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Johannes BRAHMS (1833-1897)
Piano Sonata No. 3 in F minor, Op. 5 (1853) [39:24]
Intermezzo in E flat major, Op. 117/1 (1892) [4:34]
Rhapsody in B minor, Op. 79/1 (1879) [10:17]
Intermezzo in A major, Op. 118/2 (1893) [5:32]
Rhapsody in G minor, Op. 79/2 (1879) [6:21]
Intermezzo in E flat minor, Op. 118/6 (1893) [5:30]
Rhapsody in E flat major, Op. 119/4 (1893) [5:07]
Ronan O’Hora (piano)
rec. 1996
REGIS RRC1302 [76:47]

 

Experience Classicsonline


All three of Brahms’ sonatas for piano are early works, and the third of the series is the longest of all his solo piano compositions. Unusually cast in five movements, it opens with an uncompromising gesture propelling the listener into a first movement which, with the self confidence of youth, is a bold and ambitious essay in sonata form. The drama is inexorable in its growth and development, and even if we feel the mature Brahms would have fashioned a more subtle close than the massive chords used here we can only marvel at the strength of purpose of so young a composer. The slow movement is prefaced by some lines from a poem by C. O. Sternau telling of two hearts united as evening falls, and indeed Claudio Arrau held the view that this movement was rivalled only by Tristan as an expression of erotic love. The Scherzo is bluff and strong, making the longer note values of the trio all the more affecting. The fourth movement, Intermezzo, carries a German subtitle, Rückblick. This means a backward look or glance, here, the second movement revisited but with a foreboding, almost funereal aspect. The Finale has a Hungarian flavour, albeit a subtle one, with a main theme featuring the composer’s favourite three against two rhythms. The second contrasting theme is a cantabile melody which becomes the material from which Brahms builds his coda. One faster section succeeds another at breakneck pace leading to an exhilarating, abandoned close.

Ronan O’Hora was born in 1964 and is currently Director of Keyboard Studies at the Guildhall School of Music and Drama in London. He has made several recordings, but this one, which first appeared on the Tring International label, is the first I have heard. It is excellent. There are interpretations of the sonata with more fire than here – I’m thinking in particular of Antti Sirrala’s remarkable performance on Ondine – but you’d be hard pressed to find one as poetic as this, and given that Brahms’ rather youthful impetuosity can easily become relentless I think I prefer a reading which tends towards that aspect. Technically faultless, O’Hora also demonstrates total control of the sonata’s large-scale structure.

He continues his recital with six glimpses into that extraordinarily intimate inner world which is Brahms’ shorter piano music. The most immediately striking difference in the composer’s manner concerns texture: it is frequently impossible to pick out the melodic line in these pieces where figuration, pulse and harmonic movement are more important. A strong vein of melancholy is evident, too, even in the more lively pieces which rarely close in optimistic mood. Deeply rewarding, they receive very sympathetic performances here.

The first of the Op. 117 pieces – like the slow movement of the sonata on this disc – is headed with a quotation from verse, in this case from Herder’s translation of Scottish folk songs. The words fit the gently lilting melody, and the simple harmonic accompaniment perfectly complements the lullaby text. On the other hand, the first of the two Op. 79 Rhapsodies is a turbulent affair. A gentler middle section leads to a return of the opening music which, in turn, rises to a dramatic and passionate climax. All conflict seems to have evaporated, however, in the tranquil closing coda in the major key. Not so the second Rhapsody – note that O’Hora does not play them one after the other in his recital – which, after a similarly stormy and troubled journey closes in the deepest gloom.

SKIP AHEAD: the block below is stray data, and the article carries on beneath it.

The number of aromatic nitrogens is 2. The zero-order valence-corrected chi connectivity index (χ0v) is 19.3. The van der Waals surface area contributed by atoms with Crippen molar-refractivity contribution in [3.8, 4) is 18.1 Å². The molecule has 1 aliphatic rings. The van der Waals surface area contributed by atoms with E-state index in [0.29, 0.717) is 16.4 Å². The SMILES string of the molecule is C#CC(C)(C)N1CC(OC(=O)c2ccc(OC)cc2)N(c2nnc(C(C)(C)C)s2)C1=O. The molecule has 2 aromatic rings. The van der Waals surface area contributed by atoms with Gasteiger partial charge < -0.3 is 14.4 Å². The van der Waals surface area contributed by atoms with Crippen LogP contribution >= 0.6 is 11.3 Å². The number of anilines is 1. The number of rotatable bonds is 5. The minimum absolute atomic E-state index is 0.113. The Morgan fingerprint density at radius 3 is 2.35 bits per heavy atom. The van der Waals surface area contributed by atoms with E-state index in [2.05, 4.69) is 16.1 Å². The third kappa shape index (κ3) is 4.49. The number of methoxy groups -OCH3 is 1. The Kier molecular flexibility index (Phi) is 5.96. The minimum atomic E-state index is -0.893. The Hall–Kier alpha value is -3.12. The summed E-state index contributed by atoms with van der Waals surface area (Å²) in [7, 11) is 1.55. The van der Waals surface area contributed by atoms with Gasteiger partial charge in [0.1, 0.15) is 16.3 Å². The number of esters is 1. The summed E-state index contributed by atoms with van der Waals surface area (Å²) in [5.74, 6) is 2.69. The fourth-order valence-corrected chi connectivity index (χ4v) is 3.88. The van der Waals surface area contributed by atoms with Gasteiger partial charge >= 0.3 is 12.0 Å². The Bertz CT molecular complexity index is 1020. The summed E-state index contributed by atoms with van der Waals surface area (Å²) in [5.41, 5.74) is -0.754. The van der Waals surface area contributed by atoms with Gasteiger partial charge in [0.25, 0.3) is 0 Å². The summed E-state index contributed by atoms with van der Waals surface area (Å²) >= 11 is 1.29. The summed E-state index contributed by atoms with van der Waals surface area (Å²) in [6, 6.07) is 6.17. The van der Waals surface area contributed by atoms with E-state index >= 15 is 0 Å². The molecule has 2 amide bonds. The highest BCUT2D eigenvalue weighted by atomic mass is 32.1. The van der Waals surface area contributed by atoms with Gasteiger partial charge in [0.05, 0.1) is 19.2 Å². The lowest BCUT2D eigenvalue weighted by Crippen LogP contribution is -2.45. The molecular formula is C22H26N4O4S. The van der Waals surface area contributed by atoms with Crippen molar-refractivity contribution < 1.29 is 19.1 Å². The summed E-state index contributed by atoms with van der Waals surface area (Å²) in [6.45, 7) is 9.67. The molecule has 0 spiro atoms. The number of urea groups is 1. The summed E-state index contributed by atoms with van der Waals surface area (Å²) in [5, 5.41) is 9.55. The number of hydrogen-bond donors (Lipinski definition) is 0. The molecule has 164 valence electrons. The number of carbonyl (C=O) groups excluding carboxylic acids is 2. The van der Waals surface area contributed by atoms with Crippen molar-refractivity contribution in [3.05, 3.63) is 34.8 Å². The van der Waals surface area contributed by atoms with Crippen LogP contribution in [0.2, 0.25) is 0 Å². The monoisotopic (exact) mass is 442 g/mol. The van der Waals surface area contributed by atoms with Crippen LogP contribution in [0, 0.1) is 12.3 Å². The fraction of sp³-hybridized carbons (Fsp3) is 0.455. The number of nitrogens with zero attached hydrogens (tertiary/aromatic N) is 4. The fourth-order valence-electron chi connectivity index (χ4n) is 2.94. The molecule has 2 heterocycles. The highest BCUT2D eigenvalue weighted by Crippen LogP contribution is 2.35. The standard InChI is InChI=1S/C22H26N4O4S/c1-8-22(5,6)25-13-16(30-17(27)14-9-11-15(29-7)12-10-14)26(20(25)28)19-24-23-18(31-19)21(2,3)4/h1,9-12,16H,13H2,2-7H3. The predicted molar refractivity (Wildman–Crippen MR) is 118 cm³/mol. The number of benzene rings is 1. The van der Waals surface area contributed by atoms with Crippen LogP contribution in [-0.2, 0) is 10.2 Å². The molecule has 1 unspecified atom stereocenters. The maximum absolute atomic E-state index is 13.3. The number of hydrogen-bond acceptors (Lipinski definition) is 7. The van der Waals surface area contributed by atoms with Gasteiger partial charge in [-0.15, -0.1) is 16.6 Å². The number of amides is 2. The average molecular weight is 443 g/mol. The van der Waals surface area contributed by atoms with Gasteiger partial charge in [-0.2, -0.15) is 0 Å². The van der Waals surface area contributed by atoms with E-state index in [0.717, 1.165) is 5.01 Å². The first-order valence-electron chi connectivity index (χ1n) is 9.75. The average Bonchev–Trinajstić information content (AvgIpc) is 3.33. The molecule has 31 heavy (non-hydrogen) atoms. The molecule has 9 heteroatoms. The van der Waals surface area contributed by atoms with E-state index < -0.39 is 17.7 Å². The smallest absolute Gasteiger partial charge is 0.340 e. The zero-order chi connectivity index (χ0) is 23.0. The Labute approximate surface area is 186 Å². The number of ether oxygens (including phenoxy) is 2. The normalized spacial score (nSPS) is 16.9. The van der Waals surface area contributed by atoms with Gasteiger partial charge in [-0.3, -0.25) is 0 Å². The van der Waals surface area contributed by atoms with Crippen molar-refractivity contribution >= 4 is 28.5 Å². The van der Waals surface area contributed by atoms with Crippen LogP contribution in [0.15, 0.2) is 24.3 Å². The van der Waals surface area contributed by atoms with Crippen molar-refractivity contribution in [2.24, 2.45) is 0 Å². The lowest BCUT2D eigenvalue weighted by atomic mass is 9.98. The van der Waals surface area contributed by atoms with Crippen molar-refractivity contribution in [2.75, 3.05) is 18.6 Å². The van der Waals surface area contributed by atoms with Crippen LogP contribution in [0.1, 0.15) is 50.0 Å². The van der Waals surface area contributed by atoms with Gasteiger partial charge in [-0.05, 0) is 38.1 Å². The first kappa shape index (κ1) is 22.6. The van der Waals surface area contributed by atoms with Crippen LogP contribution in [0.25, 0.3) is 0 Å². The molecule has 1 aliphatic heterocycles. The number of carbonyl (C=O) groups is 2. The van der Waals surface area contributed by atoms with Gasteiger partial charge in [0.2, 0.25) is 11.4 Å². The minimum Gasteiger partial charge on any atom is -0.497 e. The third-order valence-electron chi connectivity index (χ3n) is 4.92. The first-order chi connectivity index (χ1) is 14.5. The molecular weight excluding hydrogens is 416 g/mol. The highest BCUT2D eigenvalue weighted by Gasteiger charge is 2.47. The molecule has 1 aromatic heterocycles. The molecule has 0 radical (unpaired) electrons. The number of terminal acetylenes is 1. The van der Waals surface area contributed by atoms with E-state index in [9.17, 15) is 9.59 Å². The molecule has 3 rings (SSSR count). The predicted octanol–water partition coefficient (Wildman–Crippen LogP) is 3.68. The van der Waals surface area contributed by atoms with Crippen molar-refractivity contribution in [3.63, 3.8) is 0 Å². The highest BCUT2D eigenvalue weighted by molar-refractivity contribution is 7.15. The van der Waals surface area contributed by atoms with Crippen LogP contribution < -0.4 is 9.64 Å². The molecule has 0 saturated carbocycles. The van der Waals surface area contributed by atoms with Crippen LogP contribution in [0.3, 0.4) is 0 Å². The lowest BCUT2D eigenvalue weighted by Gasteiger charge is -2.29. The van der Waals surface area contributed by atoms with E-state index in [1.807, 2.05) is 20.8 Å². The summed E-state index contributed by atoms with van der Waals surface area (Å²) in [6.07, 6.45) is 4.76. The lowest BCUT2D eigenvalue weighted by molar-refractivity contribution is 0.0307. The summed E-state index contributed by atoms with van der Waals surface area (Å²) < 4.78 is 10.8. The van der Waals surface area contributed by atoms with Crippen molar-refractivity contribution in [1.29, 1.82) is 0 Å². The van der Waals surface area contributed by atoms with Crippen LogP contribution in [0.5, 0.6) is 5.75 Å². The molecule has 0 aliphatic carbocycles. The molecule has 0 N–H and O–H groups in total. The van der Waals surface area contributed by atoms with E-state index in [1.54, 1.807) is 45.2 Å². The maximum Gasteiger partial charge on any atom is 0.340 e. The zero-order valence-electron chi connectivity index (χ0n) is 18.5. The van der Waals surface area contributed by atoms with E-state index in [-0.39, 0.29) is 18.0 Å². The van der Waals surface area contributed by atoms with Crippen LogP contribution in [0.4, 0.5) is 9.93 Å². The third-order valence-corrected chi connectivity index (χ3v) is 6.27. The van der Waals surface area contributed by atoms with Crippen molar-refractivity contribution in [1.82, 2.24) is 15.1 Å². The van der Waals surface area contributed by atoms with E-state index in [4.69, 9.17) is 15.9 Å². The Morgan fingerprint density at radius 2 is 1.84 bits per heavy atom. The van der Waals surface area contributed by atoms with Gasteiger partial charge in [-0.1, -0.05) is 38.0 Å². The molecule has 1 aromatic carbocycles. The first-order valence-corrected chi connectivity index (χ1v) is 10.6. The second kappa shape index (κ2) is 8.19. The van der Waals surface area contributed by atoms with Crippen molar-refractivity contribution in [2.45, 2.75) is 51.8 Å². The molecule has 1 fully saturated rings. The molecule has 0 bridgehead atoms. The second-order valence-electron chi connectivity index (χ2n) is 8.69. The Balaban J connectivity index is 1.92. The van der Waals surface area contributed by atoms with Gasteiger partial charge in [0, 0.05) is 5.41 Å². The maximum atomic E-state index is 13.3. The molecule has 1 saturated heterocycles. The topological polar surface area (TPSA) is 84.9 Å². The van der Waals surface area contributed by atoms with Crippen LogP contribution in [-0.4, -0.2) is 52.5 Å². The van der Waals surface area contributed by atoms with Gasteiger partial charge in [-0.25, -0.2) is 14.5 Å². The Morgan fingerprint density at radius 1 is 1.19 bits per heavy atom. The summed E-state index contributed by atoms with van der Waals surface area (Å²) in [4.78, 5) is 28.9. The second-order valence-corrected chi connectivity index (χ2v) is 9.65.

The melodic line is easily perceived in the A major Intermezzo, and how subtly the composer varies the harmony of the opening when it returns after the triplet accompanied middle section. This is music of the utmost tenderness. The Intermezzo in E flat minor inhabits a totally different world. Based on the tiny three-note motif heard at the outset, harmonic resolution is delayed throughout the first page, arriving only at the end of the first paragraph. A second paragraph reaches similar conclusions. After a ray or two of hope as the music turns to the major key, the piece eventually closes in an atmosphere as introspective and hopeless as any in all of Brahms.

The disc closes with the Rhapsody in E flat major. This begins assertively, and other ideas include the transformation of this main theme, pianissimo, before its real return leads to the impressive, bravura coda. We might imagine that Brahms, in his final published piano music, deliberately sought a positive finish. If so we should not forget that this piece, like Schubert’s Impromptu in the same key, begins brightly but closes firmly in the minor, grimly determined but with clouds gathering.

I have only praise for the playing of Ronan O’Hora in these pieces. In addition to the qualities he shows in the sonata he also demonstrates here his mastery of those two subtle and elusive qualities so important in Brahms’ shorter piano works, texture and rubato. The recording is fine, but perhaps the occasional hardness of tone, which must be my only criticism, has its origin there. The disc is presented with two thoughtful essays, one by the pianist, and is a fine bargain.

William Hedley

 


 


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